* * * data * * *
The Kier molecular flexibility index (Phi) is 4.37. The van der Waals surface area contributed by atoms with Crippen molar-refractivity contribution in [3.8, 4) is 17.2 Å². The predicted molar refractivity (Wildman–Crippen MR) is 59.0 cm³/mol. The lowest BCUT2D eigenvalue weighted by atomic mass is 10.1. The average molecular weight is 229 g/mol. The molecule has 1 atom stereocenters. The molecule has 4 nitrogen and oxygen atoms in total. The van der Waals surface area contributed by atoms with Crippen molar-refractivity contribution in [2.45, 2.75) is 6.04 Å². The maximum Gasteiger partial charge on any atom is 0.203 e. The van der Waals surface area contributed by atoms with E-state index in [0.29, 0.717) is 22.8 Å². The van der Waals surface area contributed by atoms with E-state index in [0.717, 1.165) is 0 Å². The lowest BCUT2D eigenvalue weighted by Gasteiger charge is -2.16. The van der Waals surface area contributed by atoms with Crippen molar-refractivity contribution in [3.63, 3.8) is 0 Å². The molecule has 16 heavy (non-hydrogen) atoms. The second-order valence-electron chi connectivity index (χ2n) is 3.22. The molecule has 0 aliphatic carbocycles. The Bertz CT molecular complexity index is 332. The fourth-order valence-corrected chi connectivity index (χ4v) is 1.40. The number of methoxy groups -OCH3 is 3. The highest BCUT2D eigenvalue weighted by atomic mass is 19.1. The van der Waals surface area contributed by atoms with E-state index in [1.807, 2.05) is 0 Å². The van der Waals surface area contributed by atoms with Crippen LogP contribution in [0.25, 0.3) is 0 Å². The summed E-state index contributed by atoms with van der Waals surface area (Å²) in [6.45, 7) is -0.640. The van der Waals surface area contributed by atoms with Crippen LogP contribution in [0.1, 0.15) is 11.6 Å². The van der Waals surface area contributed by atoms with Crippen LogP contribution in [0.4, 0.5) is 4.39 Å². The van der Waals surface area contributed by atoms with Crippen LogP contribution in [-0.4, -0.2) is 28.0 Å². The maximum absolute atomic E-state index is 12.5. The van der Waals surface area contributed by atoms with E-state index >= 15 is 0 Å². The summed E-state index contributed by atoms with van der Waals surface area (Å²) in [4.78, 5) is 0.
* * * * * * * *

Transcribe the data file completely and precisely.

The Kier molecular flexibility index (Phi) is 4.37. The van der Waals surface area contributed by atoms with Crippen molar-refractivity contribution in [3.8, 4) is 17.2 Å². The predicted molar refractivity (Wildman–Crippen MR) is 59.0 cm³/mol. The lowest BCUT2D eigenvalue weighted by atomic mass is 10.1. The average molecular weight is 229 g/mol. The molecule has 1 atom stereocenters. The molecule has 4 nitrogen and oxygen atoms in total. The van der Waals surface area contributed by atoms with Crippen molar-refractivity contribution in [2.45, 2.75) is 6.04 Å². The maximum Gasteiger partial charge on any atom is 0.203 e. The van der Waals surface area contributed by atoms with E-state index in [0.29, 0.717) is 22.8 Å². The van der Waals surface area contributed by atoms with E-state index in [0.717, 1.165) is 0 Å². The lowest BCUT2D eigenvalue weighted by Gasteiger charge is -2.16. The van der Waals surface area contributed by atoms with Crippen molar-refractivity contribution in [3.63, 3.8) is 0 Å². The molecule has 16 heavy (non-hydrogen) atoms. The second-order valence-electron chi connectivity index (χ2n) is 3.22. The molecule has 0 aliphatic carbocycles. The Bertz CT molecular complexity index is 332. The fourth-order valence-corrected chi connectivity index (χ4v) is 1.40. The number of methoxy groups -OCH3 is 3. The highest BCUT2D eigenvalue weighted by atomic mass is 19.1. The van der Waals surface area contributed by atoms with E-state index in [1.807, 2.05) is 0 Å². The van der Waals surface area contributed by atoms with Crippen LogP contribution in [0.25, 0.3) is 0 Å². The summed E-state index contributed by atoms with van der Waals surface area (Å²) in [6.45, 7) is -0.640. The van der Waals surface area contributed by atoms with Crippen LogP contribution in [0.1, 0.15) is 11.6 Å². The van der Waals surface area contributed by atoms with Crippen LogP contribution in [0.4, 0.5) is 4.39 Å². The van der Waals surface area contributed by atoms with Crippen LogP contribution in [-0.4, -0.2) is 28.0 Å². The maximum absolute atomic E-state index is 12.5. The van der Waals surface area contributed by atoms with E-state index >= 15 is 0 Å². The summed E-state index contributed by atoms with van der Waals surface area (Å²) in [4.78, 5) is 0.